Another member of the 200 club is Tally-Ho Stud’s Mehmas, who attracted 239 mares from a fee of €60,000. It is the third year in succession that the Acclamation stallion has covered over 200 mares and there is far more quality among them than was present in his first four books which contained only 30 elite mares in total, a far cry from the 220 or so in his latest three books. But like Saxon Warrior, even with so much promise coming down the line, he too has had his 2024 fee reduced, in his case to €50,000 on the back of a decrease in yearling average, which slipped by about
€10,000 from last year – although with over 150 sold this year there was always going to be downward pressure on his average yearling price.

Coolmore’s Wootton Bassett and Churchill are the other two with 200 or more mares. Breeders who have used Wootton Bassett in the past three years will have been particularly pleased that he came up with three new Group 1 winners this year in the shape of Champion Stakes winner King Of Steel, plus two-year-olds Bucanero Fuerte and Unquestionable. In the three seasons he’s been at Coolmore, the Prix Jean-Luc Lagardere winner has had untold riches bestowed upon him – almost 400 mares from 700 can be classed at elite – so from next year on he ought to be in a position to sire more runners like Almanzor (TF133) and King Of Steel (TF125) . We should also expect an upgrade in his current career stakes winner-to-runner strike-rate of 8.7%. Given that his yearlings this year were from his first Coolmore crop, it was no surprise to see his average reach an all-time high at over €300,000 and consequently his fee for 2024 climb to €200,000.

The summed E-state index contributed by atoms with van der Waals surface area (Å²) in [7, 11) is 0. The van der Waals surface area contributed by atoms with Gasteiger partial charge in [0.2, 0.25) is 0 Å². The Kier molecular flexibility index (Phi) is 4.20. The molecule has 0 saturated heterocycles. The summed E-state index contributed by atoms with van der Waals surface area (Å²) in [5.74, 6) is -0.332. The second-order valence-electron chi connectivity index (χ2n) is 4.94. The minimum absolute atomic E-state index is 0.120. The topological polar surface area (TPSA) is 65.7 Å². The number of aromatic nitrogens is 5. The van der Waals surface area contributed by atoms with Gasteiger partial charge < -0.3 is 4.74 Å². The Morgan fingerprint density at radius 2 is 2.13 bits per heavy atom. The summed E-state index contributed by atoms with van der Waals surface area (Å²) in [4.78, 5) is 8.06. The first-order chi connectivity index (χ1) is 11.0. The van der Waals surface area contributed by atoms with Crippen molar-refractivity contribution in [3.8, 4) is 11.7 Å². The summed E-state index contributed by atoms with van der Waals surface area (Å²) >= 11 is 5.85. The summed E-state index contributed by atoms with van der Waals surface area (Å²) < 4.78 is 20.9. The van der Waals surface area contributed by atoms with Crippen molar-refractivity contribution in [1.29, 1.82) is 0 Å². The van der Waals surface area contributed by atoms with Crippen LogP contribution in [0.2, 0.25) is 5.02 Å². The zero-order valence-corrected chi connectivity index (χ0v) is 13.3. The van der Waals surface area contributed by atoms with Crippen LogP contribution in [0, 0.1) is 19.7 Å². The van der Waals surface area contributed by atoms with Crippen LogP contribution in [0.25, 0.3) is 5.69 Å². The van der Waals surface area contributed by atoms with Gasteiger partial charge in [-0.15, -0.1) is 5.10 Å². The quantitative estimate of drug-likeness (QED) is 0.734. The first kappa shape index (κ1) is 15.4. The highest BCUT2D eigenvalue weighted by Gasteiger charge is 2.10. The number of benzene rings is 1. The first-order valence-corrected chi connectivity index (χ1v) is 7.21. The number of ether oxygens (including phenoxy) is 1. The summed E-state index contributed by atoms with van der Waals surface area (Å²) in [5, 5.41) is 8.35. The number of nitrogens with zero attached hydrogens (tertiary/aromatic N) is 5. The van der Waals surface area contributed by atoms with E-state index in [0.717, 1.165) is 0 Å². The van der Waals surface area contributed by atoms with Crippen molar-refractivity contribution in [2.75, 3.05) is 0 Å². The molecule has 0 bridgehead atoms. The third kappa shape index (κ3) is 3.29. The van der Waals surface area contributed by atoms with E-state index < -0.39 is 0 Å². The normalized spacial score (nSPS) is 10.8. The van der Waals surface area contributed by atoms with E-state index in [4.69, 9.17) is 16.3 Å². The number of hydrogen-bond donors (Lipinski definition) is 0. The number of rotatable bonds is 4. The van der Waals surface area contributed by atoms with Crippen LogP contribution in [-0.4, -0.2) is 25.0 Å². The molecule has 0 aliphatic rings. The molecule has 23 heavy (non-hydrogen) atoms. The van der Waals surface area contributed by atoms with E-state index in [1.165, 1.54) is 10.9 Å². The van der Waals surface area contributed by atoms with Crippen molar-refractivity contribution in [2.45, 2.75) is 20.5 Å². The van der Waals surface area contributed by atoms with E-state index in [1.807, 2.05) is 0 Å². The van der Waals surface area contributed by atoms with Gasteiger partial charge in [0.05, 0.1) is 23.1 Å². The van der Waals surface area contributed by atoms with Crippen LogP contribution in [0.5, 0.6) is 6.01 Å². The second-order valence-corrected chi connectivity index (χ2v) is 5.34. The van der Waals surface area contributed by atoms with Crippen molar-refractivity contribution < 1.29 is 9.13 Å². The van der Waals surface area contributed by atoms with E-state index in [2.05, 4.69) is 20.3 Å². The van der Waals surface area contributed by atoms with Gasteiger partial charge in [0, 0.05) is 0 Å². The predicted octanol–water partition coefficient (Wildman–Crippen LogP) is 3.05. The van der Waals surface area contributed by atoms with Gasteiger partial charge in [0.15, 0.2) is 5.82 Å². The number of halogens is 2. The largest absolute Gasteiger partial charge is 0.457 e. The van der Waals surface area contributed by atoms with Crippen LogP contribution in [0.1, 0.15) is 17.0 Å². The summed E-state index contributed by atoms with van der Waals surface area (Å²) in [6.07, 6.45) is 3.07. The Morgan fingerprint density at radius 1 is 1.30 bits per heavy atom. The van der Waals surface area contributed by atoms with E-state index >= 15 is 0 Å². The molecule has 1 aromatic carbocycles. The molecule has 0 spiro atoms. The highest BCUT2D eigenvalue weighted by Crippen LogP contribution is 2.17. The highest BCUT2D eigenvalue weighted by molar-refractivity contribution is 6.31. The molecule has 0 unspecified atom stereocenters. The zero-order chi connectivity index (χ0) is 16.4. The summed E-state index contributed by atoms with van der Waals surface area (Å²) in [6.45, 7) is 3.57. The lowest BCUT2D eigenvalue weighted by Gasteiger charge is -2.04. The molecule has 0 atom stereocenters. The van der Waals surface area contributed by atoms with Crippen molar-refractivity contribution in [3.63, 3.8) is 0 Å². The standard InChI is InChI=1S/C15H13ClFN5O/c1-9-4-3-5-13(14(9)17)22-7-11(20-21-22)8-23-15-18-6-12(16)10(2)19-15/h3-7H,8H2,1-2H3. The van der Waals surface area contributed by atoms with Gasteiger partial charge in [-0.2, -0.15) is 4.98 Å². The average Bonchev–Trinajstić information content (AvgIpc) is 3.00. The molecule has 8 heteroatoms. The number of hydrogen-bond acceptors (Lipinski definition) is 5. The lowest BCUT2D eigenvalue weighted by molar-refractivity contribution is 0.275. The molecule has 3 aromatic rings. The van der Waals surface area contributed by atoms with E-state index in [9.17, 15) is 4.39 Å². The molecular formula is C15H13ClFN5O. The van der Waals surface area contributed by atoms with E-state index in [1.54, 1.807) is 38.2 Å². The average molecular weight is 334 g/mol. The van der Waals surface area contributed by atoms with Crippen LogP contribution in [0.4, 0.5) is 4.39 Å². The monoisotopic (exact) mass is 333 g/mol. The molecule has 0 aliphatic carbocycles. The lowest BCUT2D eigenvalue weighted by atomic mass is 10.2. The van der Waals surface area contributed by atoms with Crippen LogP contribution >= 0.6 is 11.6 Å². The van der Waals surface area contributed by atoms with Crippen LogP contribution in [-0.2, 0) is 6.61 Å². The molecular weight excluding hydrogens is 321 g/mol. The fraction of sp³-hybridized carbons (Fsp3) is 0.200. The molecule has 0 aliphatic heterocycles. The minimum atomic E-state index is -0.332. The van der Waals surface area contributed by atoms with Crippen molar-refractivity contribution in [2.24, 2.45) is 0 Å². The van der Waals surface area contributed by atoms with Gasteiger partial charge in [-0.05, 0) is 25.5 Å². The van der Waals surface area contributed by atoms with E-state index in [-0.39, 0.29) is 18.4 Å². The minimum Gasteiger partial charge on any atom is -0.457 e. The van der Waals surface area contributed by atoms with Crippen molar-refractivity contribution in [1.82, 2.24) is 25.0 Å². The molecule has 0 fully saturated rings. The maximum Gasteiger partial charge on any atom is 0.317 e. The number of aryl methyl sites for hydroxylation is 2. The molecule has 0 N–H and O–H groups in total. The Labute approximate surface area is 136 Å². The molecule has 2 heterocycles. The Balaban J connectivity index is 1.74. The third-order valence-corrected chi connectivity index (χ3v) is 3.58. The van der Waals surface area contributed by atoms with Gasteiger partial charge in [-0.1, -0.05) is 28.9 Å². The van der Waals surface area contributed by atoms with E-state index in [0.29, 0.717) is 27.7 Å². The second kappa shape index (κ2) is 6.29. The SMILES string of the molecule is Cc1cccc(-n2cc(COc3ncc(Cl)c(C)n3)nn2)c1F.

Five stallions attracted over 100 elite mares in 2023

Five stallions attracted over 100 elite mares in 2023 with Frankel (166) leading the way from Dubawi (125), Wootton Bassett (124), Sea The Stars (118) along with Baaeed and Kingman locked on 101 apiece. First-season sire Baaeed was immensely popular, so much so that his first book of mares was bettered only by Frankel in the past ten years, and he served the same number of elite mares as Too Darn Hot did three years earlier.

Among the second-year stallions, both St Mark’s Basilica and Palace Pier, as befits sires who stood for €65,000 and £50,000 respectively, maintained high-quality books, while the Dubawi stallion Space Blues enjoyed an increase in the number of mares covered as did the National Stud’s Lope Y Fernandez further down the price scale. Meanwhile, Darley’s Ghaiyyath and Pinatubo headed their intake year in terms of mare quality as they have done in the previous two seasons, and it was no surprise to see both of them top the yearlings sales averages among third-year sires.

Finally, there were three stallions that added an extra 100 mares to their 2022 totals. The first was the aforementioned Churchill who increased from 91 to 224 mares on account of Vadeni’s stellar
three-year-old season and Blue Rose Cen’s win in the Prix Marcel Boussac. Calyx and Cracksman were the other two.